The US Navy Friday carried out a ‘full ship shock trial’ on the USS Gerald R Ford, its newest and most advanced nuclear-powered aircraft carrier, by detonating around 18 tonnes of explosives a few metres near the ship, to ensure its hardness was capable of withstanding battle conditions.
The U.S. Navy conducts shock trials of new ship designs using live explosives to confirm that our warships can continue to meet demanding mission requirements under harsh conditions they might encounter in battle.
What is a Full Ship Shock Trial (FSST)?
- During World War II, American warships suffered severe damage from enemy mines and torpedoes that had actually missed their target, but exploded underwater in close proximity.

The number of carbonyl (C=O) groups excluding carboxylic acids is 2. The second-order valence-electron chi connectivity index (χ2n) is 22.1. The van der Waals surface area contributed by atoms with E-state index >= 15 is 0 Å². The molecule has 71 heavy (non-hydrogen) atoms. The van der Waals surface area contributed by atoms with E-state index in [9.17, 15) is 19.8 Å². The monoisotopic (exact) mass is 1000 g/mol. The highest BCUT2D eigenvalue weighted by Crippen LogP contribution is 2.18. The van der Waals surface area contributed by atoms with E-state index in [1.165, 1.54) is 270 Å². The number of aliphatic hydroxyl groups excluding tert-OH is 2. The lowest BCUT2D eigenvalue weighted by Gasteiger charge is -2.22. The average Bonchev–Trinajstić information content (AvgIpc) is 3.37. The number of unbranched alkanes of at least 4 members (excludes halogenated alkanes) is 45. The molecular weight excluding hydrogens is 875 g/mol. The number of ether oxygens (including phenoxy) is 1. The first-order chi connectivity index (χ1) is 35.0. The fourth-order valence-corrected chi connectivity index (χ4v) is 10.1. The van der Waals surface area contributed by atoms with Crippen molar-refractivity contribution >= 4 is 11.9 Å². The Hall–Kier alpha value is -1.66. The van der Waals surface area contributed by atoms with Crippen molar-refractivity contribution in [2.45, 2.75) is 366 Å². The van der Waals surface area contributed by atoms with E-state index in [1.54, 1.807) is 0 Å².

- The US Navy has since worked to improve the shockproofing of their ship systems to minimize damage from such “near miss” explosions.
- In FSSTs, an underwater explosive charge is set off near an operational ship, and system and component failures are documented.
- The FSST probes whether the components survive shock in their environment on the ship; it probes the possibilities of system failures, and large components that could not be otherwise tested.
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